Finally, don’t forget to recognize success. Providing positive feedback for success is necessary to sustain that success going forward. In our October Newsletter (Sustaining Good Performance) we discussed the What, When, Where and How of providing positive feedback.

What’s the point?

Successful performance requires that we get feedback on how we are doing so that we know what and how to improve. Not getting feedback would be like driving blindfolded and we can just imagine what would happen if everyone did that. Holding people accountable for performance is really a process of providing that feedback and when done correctly we can eliminate defensiveness, improve motivation and get better results.

Effective Organizations Focus on Understanding and Exceeding Customer Expectations

If you work in an organization, you have customers. Your coworkers are your “internal” customers and their performance in many instances is dependent on your performance and support.

If you sell anything (product or service), the people who pay you are your “external” customers and their willingness to continue paying you is dependent on their perception of the value that you provide.

Both internal and external customers are important to success and leaders in effective organizations understand this.

Customer Service

Customer service is what you do to meet or exceed customers' expectations in an attempt to create customer satisfaction both internally and externally.

Many of The RAD Group’s external customers are in the service business and everyone of them has a stated objective of providing “service quality” to their customers. When we ask them to define their customers' views of service quality, they often hesitate and say that they really haven’t asked them.

If service quality is a significant component of customer satisfaction, then it would seem that understanding the customers' expectations in this realm would be critical to success.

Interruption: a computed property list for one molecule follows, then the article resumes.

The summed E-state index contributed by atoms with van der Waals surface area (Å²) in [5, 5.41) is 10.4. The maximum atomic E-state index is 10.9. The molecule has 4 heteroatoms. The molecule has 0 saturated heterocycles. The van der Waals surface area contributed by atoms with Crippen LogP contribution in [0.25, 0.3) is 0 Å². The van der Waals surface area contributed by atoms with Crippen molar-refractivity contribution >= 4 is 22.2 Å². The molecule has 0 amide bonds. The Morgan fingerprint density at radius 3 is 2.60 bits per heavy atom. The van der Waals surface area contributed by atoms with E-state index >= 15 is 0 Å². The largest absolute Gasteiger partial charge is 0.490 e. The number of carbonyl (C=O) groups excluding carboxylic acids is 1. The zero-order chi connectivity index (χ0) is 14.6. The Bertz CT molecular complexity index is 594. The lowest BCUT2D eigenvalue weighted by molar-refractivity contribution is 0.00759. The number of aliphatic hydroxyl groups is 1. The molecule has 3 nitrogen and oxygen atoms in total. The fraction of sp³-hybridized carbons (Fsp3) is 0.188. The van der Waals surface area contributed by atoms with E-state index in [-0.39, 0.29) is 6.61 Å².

"Because Knowing is Half the Battle!"

So the first step to customer satisfaction is to understand the customer's expectations, but how?

It’s really pretty simple, Ask and Listen!

The asking part can be done either informally, in conversation with the customer, or formally through surveys. I don’t know about you, but it seems that every time I buy something at a store, the cashier circles a web address for me to complete a customer satisfaction survey for a chance to win something. These organizations know that if they don’t understand what drives me to buy from them, they will have less chance of meeting my expectations and I will most likely take my business somewhere else.

How many times have you been in a restaurant and had your server stop by your table to see if you need anything or if the quality of the food met your expectations. They are simply asking to understand customer expectations. They also know that you feel valued (and consequently more satisfied) when your opinion is valued.

Don't Listen for Validation

The listening part is also really pretty simple, but many times difficult to execute. If your objective is to get validation that what you are doing is correct, you will probably stop listening to criticism and only focus on positive feedback.

Effective organizations know that the opportunity for improvement lies in the criticism and not in the positive feedback. When they get criticism, they take that opportunity to explore even deeper to determine what is causing the failure to meet expectations.

Train Employees to Value Feedback

Effective organizations don’t leave customer service to chance, but rather train employees on how to meet or exceed customer expectations.

At a minimum they teach their employees to be Helpful, Courteous and Knowledgeable. Really effective organizations teach their employees how to monitor customer perceptions through Observation and then how to Ask and Listen.

Deal Effectively with Complaints

Effective organizations also teach employees how to deal effectively with complaints.

They teach them that complaints are simply a symptom of failure to meet expectations and that exploration of the complaint is an opportunity to improve their service or product in the future. This means more success for the individual and for the organization.

What's the point?

Effective organizations don’t stop with simply meeting customer expectations, they “Go the extra mile” and, where possible, attempt to exceed those expectations. But they also understand that exceeding expectations starts with understanding those expectations in the first place.